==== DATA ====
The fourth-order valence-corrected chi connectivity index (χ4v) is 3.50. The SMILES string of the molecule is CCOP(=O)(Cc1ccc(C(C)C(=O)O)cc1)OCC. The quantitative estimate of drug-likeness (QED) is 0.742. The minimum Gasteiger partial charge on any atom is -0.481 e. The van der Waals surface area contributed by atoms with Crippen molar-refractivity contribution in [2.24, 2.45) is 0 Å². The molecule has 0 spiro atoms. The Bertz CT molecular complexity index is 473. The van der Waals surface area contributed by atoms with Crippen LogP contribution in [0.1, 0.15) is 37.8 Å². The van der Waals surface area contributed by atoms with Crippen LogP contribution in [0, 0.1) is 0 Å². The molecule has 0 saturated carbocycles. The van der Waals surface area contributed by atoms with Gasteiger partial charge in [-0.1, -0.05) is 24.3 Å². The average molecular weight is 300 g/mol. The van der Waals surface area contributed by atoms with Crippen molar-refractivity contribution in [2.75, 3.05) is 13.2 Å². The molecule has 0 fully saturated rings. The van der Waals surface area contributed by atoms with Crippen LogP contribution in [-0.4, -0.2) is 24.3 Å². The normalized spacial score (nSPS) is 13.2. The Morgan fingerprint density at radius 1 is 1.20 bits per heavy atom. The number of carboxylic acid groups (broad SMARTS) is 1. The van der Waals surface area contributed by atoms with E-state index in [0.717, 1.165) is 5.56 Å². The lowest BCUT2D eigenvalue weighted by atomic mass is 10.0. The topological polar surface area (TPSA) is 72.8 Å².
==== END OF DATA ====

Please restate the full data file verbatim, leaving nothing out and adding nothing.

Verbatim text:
The fourth-order valence-corrected chi connectivity index (χ4v) is 3.50. The SMILES string of the molecule is CCOP(=O)(Cc1ccc(C(C)C(=O)O)cc1)OCC. The quantitative estimate of drug-likeness (QED) is 0.742. The minimum Gasteiger partial charge on any atom is -0.481 e. The van der Waals surface area contributed by atoms with Crippen molar-refractivity contribution in [2.24, 2.45) is 0 Å². The molecule has 0 spiro atoms. The Bertz CT molecular complexity index is 473. The van der Waals surface area contributed by atoms with Crippen LogP contribution in [0.1, 0.15) is 37.8 Å². The van der Waals surface area contributed by atoms with Crippen LogP contribution in [0, 0.1) is 0 Å². The molecule has 0 saturated carbocycles. The van der Waals surface area contributed by atoms with Gasteiger partial charge in [-0.1, -0.05) is 24.3 Å². The average molecular weight is 300 g/mol. The van der Waals surface area contributed by atoms with Crippen molar-refractivity contribution in [2.75, 3.05) is 13.2 Å². The molecule has 0 fully saturated rings. The van der Waals surface area contributed by atoms with Crippen LogP contribution in [-0.4, -0.2) is 24.3 Å². The normalized spacial score (nSPS) is 13.2. The Morgan fingerprint density at radius 1 is 1.20 bits per heavy atom. The number of carboxylic acid groups (broad SMARTS) is 1. The van der Waals surface area contributed by atoms with E-state index in [0.717, 1.165) is 5.56 Å². The lowest BCUT2D eigenvalue weighted by atomic mass is 10.0. The topological polar surface area (TPSA) is 72.8 Å².